by Christopher Hassett
I’m trying to go vegan, but being French I’m having a very difficult time avoiding cheese since I just love it so much. Do you have any advice? --Corine
It’s important to have a good understanding why you want to become a vegan. Is it due to an ethical position on animal rights, the environment? Is it an issue of spirituality or religion? Are you merely experimenting with the many benefits that go with being a vegan? If it’s about experimenting, then I suggest you play with the idea of being predominantly vegan while enjoying without guilt, though perhaps only on special occasions, your favorite cheeses.
This, then, would require little else of you than the willingness to detach from one of the many labels we tend to place on ourselves, in this case, “I am a vegan.” These labels, by the way, are nothing other than constructed identities, entirely false, that lock us needlessly into rigid or constricting behavioral patterns, where the familiar mantra is “I can’t do this,” or “I can only do that.” At their worst, they diminish us in the context of our greater and more complex selves, which can’t so easily be summed up in predictable, ready-to-tell stories about who or what we are.
If, however, your motivation is a moral/ethical one, then you’ll need to figure a way to align your higher ideals with your cravings, which isn’t always so easy -- we all know how powerful cravings can be. But there are strategies that will help. I’ll suggest one in particular because it works well for all cravings, especially those more unconscious ones (smoking, for instance). It goes like this: the moment a craving arises, look directly at it with your mind’s eye. Find exactly where it’s coming from. Literally point right at it if you can. Try to see what it looks like. What is its color, its shape, its texture? Be totally present and aware while doing this. In shining the light of awareness on your craving, you’ll find that it has seemingly vanished, at least for the short-while, until your awareness once again fades. In the meantime, you’ll have found the momentary power to overcome it, which is a major accomplishment when it comes to cravings. The good news is, the more often you do this the more effective it becomes in reducing cravings. Of course, it’s always helpful to have other snacks nearby that might equally sate your desires, for instance -- since you are seeking an easy vegan alternative -- a plate of baby carrots drizzled with fresh lemon juice and lightly seasoned with salt and pepper. Voilà! Who needs cheese?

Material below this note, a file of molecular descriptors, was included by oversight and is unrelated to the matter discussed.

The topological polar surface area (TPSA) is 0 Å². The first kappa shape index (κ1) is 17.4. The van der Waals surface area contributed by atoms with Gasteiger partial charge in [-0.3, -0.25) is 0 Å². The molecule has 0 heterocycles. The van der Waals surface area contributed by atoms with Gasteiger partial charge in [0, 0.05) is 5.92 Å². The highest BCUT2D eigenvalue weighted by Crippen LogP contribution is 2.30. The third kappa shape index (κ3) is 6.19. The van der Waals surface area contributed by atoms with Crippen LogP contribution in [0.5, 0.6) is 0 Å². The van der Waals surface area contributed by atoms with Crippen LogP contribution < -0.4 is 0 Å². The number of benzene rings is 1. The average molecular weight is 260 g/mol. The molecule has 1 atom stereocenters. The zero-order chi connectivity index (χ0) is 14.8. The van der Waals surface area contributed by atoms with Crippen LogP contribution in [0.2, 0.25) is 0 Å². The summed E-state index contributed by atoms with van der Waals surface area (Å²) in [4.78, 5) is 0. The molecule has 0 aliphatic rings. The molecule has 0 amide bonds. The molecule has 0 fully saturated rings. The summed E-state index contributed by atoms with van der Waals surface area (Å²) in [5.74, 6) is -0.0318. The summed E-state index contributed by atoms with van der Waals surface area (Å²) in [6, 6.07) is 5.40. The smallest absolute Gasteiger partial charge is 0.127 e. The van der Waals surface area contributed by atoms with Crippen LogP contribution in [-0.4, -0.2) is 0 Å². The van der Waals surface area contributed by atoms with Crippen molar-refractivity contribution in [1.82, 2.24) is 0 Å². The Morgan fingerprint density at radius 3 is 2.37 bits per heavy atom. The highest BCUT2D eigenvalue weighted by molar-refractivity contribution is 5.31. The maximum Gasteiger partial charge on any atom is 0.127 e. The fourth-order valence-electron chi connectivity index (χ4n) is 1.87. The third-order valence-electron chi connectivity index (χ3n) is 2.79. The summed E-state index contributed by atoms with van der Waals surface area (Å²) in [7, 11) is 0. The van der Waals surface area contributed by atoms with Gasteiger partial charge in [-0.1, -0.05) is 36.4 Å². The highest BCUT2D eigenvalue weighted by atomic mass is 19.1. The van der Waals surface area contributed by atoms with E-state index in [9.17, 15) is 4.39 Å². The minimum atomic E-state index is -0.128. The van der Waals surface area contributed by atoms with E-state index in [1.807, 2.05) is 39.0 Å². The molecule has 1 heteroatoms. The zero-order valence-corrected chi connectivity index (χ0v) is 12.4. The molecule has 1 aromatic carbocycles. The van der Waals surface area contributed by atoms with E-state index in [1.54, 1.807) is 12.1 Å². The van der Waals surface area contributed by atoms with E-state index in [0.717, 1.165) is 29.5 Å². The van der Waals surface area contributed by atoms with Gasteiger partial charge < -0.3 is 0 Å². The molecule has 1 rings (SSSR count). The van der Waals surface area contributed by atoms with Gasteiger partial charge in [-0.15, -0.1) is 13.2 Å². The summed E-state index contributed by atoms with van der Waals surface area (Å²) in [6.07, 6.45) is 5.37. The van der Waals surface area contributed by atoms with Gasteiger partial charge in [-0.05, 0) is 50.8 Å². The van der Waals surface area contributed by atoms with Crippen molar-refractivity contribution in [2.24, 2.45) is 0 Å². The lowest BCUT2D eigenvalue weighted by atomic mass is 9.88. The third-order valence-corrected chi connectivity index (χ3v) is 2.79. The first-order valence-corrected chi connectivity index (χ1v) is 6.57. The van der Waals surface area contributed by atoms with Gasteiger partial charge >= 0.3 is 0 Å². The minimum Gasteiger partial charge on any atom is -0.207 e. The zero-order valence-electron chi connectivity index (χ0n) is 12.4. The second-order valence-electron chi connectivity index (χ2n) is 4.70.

With a little more effort, you can also make your own vegan cheeses from nuts. It’s time-consuming but not all that difficult, and some of the recipes can be very good. Or you can go the easy route and buy non-dairy cheeses in health food stores or even online. Though I must say, I haven’t found one for purchase that is anywhere near as good as the traditional cheeses we’ve come to love.
With that said, I think it’s important to caution against any movement into veganism that isn’t fully conscious of your body’s fundamental needs, which are complex and interrelated. A common problem with poorly planned vegan diets is that they tend to be seriously deficient in vitamin B12 and omega 3 fatty acids, the both of which play an important role in long-term mental and physical health. Other common deficiencies are vitamin D, calcium, iodine, and iron, to name a few.
So if your plan is to go vegan, my advice would be to do so with an awareness of both its benefits and potential risks, which can be varied and perplexingly different for each individual. To that end, becoming a vegan can be a great opportunity for understanding the unique and ever-changing needs of your own body.
Christopher Hassett is a mind and body healing practitioner who works with clients around the globe. Learn more about natural approaches to improved health at www.threeperfections.com. Do you have a question or concern you’d like Christopher to respond to? Please email him at: firstname.lastname@example.org.